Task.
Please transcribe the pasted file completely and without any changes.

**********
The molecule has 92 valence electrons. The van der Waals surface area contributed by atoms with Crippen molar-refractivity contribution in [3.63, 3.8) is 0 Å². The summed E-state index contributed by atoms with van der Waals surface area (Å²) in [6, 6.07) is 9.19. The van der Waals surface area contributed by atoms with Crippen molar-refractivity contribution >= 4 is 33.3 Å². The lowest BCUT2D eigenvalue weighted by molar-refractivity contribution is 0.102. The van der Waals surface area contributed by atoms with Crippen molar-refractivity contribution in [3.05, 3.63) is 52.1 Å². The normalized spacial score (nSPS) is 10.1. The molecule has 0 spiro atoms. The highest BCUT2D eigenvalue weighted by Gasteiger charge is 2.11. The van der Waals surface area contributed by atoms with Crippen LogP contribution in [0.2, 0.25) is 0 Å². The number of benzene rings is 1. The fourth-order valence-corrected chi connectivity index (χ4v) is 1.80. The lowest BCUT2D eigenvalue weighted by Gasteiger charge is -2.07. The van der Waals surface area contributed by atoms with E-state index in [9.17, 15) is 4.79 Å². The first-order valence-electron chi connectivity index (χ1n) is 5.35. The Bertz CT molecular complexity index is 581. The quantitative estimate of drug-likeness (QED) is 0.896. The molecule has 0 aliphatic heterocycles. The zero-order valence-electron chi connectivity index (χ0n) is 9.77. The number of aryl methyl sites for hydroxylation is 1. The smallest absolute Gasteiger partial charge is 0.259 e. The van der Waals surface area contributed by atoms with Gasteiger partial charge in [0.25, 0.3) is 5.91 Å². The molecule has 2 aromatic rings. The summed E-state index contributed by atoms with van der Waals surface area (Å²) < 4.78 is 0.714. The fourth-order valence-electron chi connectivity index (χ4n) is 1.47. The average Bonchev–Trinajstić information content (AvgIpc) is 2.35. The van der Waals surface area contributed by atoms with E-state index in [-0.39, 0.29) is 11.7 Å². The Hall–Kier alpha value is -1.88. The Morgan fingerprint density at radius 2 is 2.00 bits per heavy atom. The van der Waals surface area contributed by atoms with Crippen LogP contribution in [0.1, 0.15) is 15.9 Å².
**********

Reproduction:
The molecule has 92 valence electrons. The van der Waals surface area contributed by atoms with Crippen molar-refractivity contribution in [3.63, 3.8) is 0 Å². The summed E-state index contributed by atoms with van der Waals surface area (Å²) in [6, 6.07) is 9.19. The van der Waals surface area contributed by atoms with Crippen molar-refractivity contribution >= 4 is 33.3 Å². The lowest BCUT2D eigenvalue weighted by molar-refractivity contribution is 0.102. The van der Waals surface area contributed by atoms with Crippen molar-refractivity contribution in [3.05, 3.63) is 52.1 Å². The normalized spacial score (nSPS) is 10.1. The molecule has 0 spiro atoms. The highest BCUT2D eigenvalue weighted by Gasteiger charge is 2.11. The van der Waals surface area contributed by atoms with Crippen LogP contribution in [0.2, 0.25) is 0 Å². The number of benzene rings is 1. The fourth-order valence-corrected chi connectivity index (χ4v) is 1.80. The lowest BCUT2D eigenvalue weighted by Gasteiger charge is -2.07. The van der Waals surface area contributed by atoms with E-state index in [9.17, 15) is 4.79 Å². The first-order valence-electron chi connectivity index (χ1n) is 5.35. The Bertz CT molecular complexity index is 581. The quantitative estimate of drug-likeness (QED) is 0.896. The molecule has 0 aliphatic heterocycles. The zero-order valence-electron chi connectivity index (χ0n) is 9.77. The number of aryl methyl sites for hydroxylation is 1. The smallest absolute Gasteiger partial charge is 0.259 e. The van der Waals surface area contributed by atoms with Gasteiger partial charge in [0.25, 0.3) is 5.91 Å². The molecule has 2 aromatic rings. The summed E-state index contributed by atoms with van der Waals surface area (Å²) < 4.78 is 0.714. The fourth-order valence-electron chi connectivity index (χ4n) is 1.47. The average Bonchev–Trinajstić information content (AvgIpc) is 2.35. The van der Waals surface area contributed by atoms with E-state index in [-0.39, 0.29) is 11.7 Å². The Hall–Kier alpha value is -1.88. The Morgan fingerprint density at radius 2 is 2.00 bits per heavy atom. The van der Waals surface area contributed by atoms with Crippen LogP contribution in [0.1, 0.15) is 15.9 Å².